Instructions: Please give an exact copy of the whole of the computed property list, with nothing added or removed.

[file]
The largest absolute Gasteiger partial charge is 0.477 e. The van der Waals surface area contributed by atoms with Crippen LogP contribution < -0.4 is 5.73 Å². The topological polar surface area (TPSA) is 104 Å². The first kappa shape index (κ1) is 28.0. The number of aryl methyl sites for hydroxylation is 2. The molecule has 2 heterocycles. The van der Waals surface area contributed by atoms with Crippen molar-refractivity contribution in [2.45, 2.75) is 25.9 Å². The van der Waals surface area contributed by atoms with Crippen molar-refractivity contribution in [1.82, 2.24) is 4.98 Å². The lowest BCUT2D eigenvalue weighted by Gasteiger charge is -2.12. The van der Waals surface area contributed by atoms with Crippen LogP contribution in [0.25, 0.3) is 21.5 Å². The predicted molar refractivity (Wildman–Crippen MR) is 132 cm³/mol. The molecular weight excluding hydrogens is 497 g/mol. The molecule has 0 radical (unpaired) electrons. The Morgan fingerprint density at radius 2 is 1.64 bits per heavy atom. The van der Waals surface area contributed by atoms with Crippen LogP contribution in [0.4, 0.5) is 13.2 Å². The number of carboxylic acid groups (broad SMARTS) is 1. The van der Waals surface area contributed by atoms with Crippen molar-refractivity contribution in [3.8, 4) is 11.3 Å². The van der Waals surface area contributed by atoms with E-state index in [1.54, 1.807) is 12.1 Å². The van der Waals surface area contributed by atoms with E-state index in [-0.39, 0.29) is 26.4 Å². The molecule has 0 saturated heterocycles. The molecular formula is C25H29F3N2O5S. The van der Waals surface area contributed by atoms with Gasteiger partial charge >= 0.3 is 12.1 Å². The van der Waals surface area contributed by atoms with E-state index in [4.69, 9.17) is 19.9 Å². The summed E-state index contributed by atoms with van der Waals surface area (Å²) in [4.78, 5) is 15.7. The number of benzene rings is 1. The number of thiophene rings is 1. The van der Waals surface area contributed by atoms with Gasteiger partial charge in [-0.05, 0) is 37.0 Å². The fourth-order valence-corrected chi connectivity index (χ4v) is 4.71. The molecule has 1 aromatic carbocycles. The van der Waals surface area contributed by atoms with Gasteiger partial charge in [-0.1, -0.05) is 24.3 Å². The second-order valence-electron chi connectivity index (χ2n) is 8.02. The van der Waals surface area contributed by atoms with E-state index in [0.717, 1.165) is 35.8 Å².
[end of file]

The largest absolute Gasteiger partial charge is 0.477 e. The van der Waals surface area contributed by atoms with Crippen LogP contribution < -0.4 is 5.73 Å². The topological polar surface area (TPSA) is 104 Å². The first kappa shape index (κ1) is 28.0. The number of aryl methyl sites for hydroxylation is 2. The molecule has 2 heterocycles. The van der Waals surface area contributed by atoms with Crippen molar-refractivity contribution in [2.45, 2.75) is 25.9 Å². The van der Waals surface area contributed by atoms with Crippen molar-refractivity contribution in [1.82, 2.24) is 4.98 Å². The lowest BCUT2D eigenvalue weighted by Gasteiger charge is -2.12. The van der Waals surface area contributed by atoms with Crippen LogP contribution in [0.25, 0.3) is 21.5 Å². The predicted molar refractivity (Wildman–Crippen MR) is 132 cm³/mol. The molecular weight excluding hydrogens is 497 g/mol. The molecule has 0 radical (unpaired) electrons. The Morgan fingerprint density at radius 2 is 1.64 bits per heavy atom. The van der Waals surface area contributed by atoms with Crippen LogP contribution in [0.4, 0.5) is 13.2 Å². The number of carboxylic acid groups (broad SMARTS) is 1. The van der Waals surface area contributed by atoms with Crippen molar-refractivity contribution in [3.8, 4) is 11.3 Å². The van der Waals surface area contributed by atoms with E-state index in [1.54, 1.807) is 12.1 Å². The van der Waals surface area contributed by atoms with E-state index in [-0.39, 0.29) is 26.4 Å². The molecule has 0 saturated heterocycles. The molecular formula is C25H29F3N2O5S. The van der Waals surface area contributed by atoms with Gasteiger partial charge >= 0.3 is 12.1 Å². The van der Waals surface area contributed by atoms with E-state index in [4.69, 9.17) is 19.9 Å². The summed E-state index contributed by atoms with van der Waals surface area (Å²) in [4.78, 5) is 15.7. The number of benzene rings is 1. The number of thiophene rings is 1. The van der Waals surface area contributed by atoms with Gasteiger partial charge in [-0.05, 0) is 37.0 Å². The fourth-order valence-corrected chi connectivity index (χ4v) is 4.71. The molecule has 1 aromatic carbocycles. The van der Waals surface area contributed by atoms with Gasteiger partial charge in [-0.1, -0.05) is 24.3 Å². The second-order valence-electron chi connectivity index (χ2n) is 8.02. The van der Waals surface area contributed by atoms with E-state index in [0.717, 1.165) is 35.8 Å².